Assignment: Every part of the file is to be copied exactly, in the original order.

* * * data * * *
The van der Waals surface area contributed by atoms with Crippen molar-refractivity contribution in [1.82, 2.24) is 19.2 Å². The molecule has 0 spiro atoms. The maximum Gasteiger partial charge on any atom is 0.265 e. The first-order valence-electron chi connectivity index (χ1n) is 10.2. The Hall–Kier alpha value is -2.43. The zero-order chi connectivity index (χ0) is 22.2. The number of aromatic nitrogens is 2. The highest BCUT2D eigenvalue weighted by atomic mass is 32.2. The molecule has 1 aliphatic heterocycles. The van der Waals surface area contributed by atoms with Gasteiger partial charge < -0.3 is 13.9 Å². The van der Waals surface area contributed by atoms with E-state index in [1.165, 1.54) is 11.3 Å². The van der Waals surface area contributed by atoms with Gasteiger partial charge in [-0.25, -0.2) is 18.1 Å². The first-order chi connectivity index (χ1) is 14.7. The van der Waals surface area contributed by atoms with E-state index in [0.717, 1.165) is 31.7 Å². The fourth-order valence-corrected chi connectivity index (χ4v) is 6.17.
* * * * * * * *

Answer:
The van der Waals surface area contributed by atoms with Crippen molar-refractivity contribution in [1.82, 2.24) is 19.2 Å². The molecule has 0 spiro atoms. The maximum Gasteiger partial charge on any atom is 0.265 e. The first-order valence-electron chi connectivity index (χ1n) is 10.2. The Hall–Kier alpha value is -2.43. The zero-order chi connectivity index (χ0) is 22.2. The number of aromatic nitrogens is 2. The highest BCUT2D eigenvalue weighted by atomic mass is 32.2. The molecule has 1 aliphatic heterocycles. The van der Waals surface area contributed by atoms with Gasteiger partial charge < -0.3 is 13.9 Å². The van der Waals surface area contributed by atoms with E-state index in [1.165, 1.54) is 11.3 Å². The van der Waals surface area contributed by atoms with Gasteiger partial charge in [-0.25, -0.2) is 18.1 Å². The first-order chi connectivity index (χ1) is 14.7. The van der Waals surface area contributed by atoms with E-state index in [0.717, 1.165) is 31.7 Å². The fourth-order valence-corrected chi connectivity index (χ4v) is 6.17.